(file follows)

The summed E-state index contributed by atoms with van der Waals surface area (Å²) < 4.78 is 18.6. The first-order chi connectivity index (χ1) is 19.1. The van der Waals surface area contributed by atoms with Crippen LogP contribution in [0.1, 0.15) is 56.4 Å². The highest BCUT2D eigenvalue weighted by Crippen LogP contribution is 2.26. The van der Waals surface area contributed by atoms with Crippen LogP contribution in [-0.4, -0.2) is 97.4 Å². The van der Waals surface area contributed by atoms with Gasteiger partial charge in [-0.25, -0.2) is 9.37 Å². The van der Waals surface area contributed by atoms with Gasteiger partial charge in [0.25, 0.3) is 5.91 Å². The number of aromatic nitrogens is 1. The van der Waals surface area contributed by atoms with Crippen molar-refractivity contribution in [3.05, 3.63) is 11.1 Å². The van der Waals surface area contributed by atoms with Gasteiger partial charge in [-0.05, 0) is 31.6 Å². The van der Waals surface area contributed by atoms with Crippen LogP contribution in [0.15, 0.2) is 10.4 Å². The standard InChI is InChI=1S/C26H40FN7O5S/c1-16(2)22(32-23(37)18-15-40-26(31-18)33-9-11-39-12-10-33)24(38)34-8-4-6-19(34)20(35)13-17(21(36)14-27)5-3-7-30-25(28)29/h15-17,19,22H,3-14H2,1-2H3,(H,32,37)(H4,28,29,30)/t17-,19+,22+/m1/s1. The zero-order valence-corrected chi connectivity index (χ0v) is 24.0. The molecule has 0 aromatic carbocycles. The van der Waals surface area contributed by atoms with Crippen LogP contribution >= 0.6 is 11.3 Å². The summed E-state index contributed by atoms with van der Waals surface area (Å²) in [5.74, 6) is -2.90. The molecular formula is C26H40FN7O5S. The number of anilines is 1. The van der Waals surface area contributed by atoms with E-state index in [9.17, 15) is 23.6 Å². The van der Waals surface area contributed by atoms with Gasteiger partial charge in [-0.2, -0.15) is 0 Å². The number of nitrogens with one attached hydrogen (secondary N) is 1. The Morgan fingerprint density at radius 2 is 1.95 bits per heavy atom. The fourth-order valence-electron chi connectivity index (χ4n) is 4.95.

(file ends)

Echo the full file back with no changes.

The summed E-state index contributed by atoms with van der Waals surface area (Å²) < 4.78 is 18.6. The first-order chi connectivity index (χ1) is 19.1. The van der Waals surface area contributed by atoms with Crippen LogP contribution in [0.1, 0.15) is 56.4 Å². The highest BCUT2D eigenvalue weighted by Crippen LogP contribution is 2.26. The van der Waals surface area contributed by atoms with Crippen LogP contribution in [-0.4, -0.2) is 97.4 Å². The van der Waals surface area contributed by atoms with Gasteiger partial charge in [-0.25, -0.2) is 9.37 Å². The van der Waals surface area contributed by atoms with Gasteiger partial charge in [0.25, 0.3) is 5.91 Å². The number of aromatic nitrogens is 1. The van der Waals surface area contributed by atoms with Crippen molar-refractivity contribution in [3.05, 3.63) is 11.1 Å². The van der Waals surface area contributed by atoms with Gasteiger partial charge in [-0.05, 0) is 31.6 Å². The van der Waals surface area contributed by atoms with Crippen LogP contribution in [0.15, 0.2) is 10.4 Å². The standard InChI is InChI=1S/C26H40FN7O5S/c1-16(2)22(32-23(37)18-15-40-26(31-18)33-9-11-39-12-10-33)24(38)34-8-4-6-19(34)20(35)13-17(21(36)14-27)5-3-7-30-25(28)29/h15-17,19,22H,3-14H2,1-2H3,(H,32,37)(H4,28,29,30)/t17-,19+,22+/m1/s1. The zero-order valence-corrected chi connectivity index (χ0v) is 24.0. The molecule has 0 aromatic carbocycles. The van der Waals surface area contributed by atoms with Crippen LogP contribution >= 0.6 is 11.3 Å². The summed E-state index contributed by atoms with van der Waals surface area (Å²) in [5.74, 6) is -2.90. The molecular formula is C26H40FN7O5S. The number of anilines is 1. The van der Waals surface area contributed by atoms with E-state index in [9.17, 15) is 23.6 Å². The van der Waals surface area contributed by atoms with Gasteiger partial charge in [-0.2, -0.15) is 0 Å². The number of nitrogens with one attached hydrogen (secondary N) is 1. The Morgan fingerprint density at radius 2 is 1.95 bits per heavy atom. The fourth-order valence-electron chi connectivity index (χ4n) is 4.95.